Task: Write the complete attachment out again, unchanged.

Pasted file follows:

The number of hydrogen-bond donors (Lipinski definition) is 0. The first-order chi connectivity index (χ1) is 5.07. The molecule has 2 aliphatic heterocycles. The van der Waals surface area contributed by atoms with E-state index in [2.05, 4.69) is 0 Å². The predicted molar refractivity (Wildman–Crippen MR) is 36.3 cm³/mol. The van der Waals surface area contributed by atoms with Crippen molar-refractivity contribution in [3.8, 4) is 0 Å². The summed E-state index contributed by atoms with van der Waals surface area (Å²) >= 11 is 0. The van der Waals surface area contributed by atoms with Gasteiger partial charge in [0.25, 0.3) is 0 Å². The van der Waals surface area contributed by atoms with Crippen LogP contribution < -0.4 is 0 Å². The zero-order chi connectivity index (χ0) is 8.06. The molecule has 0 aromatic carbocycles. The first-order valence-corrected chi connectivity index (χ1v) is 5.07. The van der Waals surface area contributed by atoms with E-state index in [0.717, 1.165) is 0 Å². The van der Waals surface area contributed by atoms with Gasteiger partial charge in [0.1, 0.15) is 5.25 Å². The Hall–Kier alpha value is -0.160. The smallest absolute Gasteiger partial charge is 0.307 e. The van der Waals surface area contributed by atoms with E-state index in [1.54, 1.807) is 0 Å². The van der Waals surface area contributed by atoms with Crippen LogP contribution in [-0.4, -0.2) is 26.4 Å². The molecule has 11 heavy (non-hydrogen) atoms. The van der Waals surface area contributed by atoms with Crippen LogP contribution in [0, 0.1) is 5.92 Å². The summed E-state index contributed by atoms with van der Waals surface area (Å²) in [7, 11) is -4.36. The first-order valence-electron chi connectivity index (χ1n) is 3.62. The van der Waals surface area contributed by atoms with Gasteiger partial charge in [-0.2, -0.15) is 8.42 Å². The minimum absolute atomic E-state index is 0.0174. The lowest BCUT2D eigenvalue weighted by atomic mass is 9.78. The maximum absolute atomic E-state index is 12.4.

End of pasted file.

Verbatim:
The number of hydrogen-bond donors (Lipinski definition) is 0. The first-order chi connectivity index (χ1) is 5.07. The molecule has 2 aliphatic heterocycles. The van der Waals surface area contributed by atoms with E-state index in [2.05, 4.69) is 0 Å². The predicted molar refractivity (Wildman–Crippen MR) is 36.3 cm³/mol. The van der Waals surface area contributed by atoms with Crippen molar-refractivity contribution in [3.8, 4) is 0 Å². The summed E-state index contributed by atoms with van der Waals surface area (Å²) >= 11 is 0. The van der Waals surface area contributed by atoms with Gasteiger partial charge in [0.25, 0.3) is 0 Å². The van der Waals surface area contributed by atoms with Crippen LogP contribution < -0.4 is 0 Å². The zero-order chi connectivity index (χ0) is 8.06. The molecule has 0 aromatic carbocycles. The first-order valence-corrected chi connectivity index (χ1v) is 5.07. The van der Waals surface area contributed by atoms with E-state index in [0.717, 1.165) is 0 Å². The van der Waals surface area contributed by atoms with Gasteiger partial charge in [0.1, 0.15) is 5.25 Å². The Hall–Kier alpha value is -0.160. The smallest absolute Gasteiger partial charge is 0.307 e. The van der Waals surface area contributed by atoms with E-state index in [1.54, 1.807) is 0 Å². The van der Waals surface area contributed by atoms with Crippen LogP contribution in [-0.4, -0.2) is 26.4 Å². The molecule has 11 heavy (non-hydrogen) atoms. The van der Waals surface area contributed by atoms with Crippen LogP contribution in [0, 0.1) is 5.92 Å². The summed E-state index contributed by atoms with van der Waals surface area (Å²) in [7, 11) is -4.36. The first-order valence-electron chi connectivity index (χ1n) is 3.62. The van der Waals surface area contributed by atoms with Gasteiger partial charge in [-0.2, -0.15) is 8.42 Å². The minimum absolute atomic E-state index is 0.0174. The lowest BCUT2D eigenvalue weighted by atomic mass is 9.78. The maximum absolute atomic E-state index is 12.4.